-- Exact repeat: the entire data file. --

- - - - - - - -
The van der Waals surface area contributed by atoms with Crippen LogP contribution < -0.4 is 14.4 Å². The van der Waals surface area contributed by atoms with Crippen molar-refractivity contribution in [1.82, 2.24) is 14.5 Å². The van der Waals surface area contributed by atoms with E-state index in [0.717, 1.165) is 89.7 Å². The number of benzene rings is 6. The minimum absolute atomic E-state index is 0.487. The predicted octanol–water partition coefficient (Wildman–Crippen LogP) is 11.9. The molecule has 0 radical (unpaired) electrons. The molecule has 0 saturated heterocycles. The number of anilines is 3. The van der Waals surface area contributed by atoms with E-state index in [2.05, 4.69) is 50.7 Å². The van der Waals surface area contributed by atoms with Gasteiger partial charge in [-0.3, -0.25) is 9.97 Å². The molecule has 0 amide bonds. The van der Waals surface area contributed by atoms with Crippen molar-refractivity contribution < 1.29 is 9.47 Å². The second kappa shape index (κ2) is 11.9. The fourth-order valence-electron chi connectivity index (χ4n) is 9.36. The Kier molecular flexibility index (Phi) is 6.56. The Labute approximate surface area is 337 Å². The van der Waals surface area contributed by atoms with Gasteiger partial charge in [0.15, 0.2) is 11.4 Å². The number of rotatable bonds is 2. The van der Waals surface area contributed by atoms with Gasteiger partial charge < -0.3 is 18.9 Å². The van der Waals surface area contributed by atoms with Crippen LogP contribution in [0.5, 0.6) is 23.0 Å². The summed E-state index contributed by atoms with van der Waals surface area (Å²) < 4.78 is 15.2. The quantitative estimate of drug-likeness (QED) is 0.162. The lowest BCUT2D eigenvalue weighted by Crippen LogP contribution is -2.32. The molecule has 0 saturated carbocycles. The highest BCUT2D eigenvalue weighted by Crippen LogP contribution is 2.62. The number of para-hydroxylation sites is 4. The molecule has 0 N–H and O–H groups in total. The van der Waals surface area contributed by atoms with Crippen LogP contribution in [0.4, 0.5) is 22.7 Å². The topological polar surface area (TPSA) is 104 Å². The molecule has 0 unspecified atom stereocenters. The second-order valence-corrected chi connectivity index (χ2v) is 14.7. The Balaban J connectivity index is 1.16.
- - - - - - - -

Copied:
The van der Waals surface area contributed by atoms with Crippen LogP contribution < -0.4 is 14.4 Å². The van der Waals surface area contributed by atoms with Crippen molar-refractivity contribution in [1.82, 2.24) is 14.5 Å². The van der Waals surface area contributed by atoms with E-state index in [0.717, 1.165) is 89.7 Å². The number of benzene rings is 6. The minimum absolute atomic E-state index is 0.487. The predicted octanol–water partition coefficient (Wildman–Crippen LogP) is 11.9. The molecule has 0 radical (unpaired) electrons. The molecule has 0 saturated heterocycles. The number of anilines is 3. The van der Waals surface area contributed by atoms with E-state index in [2.05, 4.69) is 50.7 Å². The van der Waals surface area contributed by atoms with Gasteiger partial charge in [-0.3, -0.25) is 9.97 Å². The molecule has 0 amide bonds. The van der Waals surface area contributed by atoms with Crippen molar-refractivity contribution < 1.29 is 9.47 Å². The second kappa shape index (κ2) is 11.9. The fourth-order valence-electron chi connectivity index (χ4n) is 9.36. The Kier molecular flexibility index (Phi) is 6.56. The Labute approximate surface area is 337 Å². The van der Waals surface area contributed by atoms with Gasteiger partial charge in [0.15, 0.2) is 11.4 Å². The number of rotatable bonds is 2. The van der Waals surface area contributed by atoms with Gasteiger partial charge < -0.3 is 18.9 Å². The van der Waals surface area contributed by atoms with Crippen LogP contribution in [0.5, 0.6) is 23.0 Å². The summed E-state index contributed by atoms with van der Waals surface area (Å²) < 4.78 is 15.2. The quantitative estimate of drug-likeness (QED) is 0.162. The lowest BCUT2D eigenvalue weighted by Crippen LogP contribution is -2.32. The molecule has 0 saturated carbocycles. The highest BCUT2D eigenvalue weighted by Crippen LogP contribution is 2.62. The number of para-hydroxylation sites is 4. The molecule has 0 N–H and O–H groups in total. The van der Waals surface area contributed by atoms with Crippen LogP contribution in [0.4, 0.5) is 22.7 Å². The topological polar surface area (TPSA) is 104 Å². The molecule has 0 unspecified atom stereocenters. The second-order valence-corrected chi connectivity index (χ2v) is 14.7. The Balaban J connectivity index is 1.16.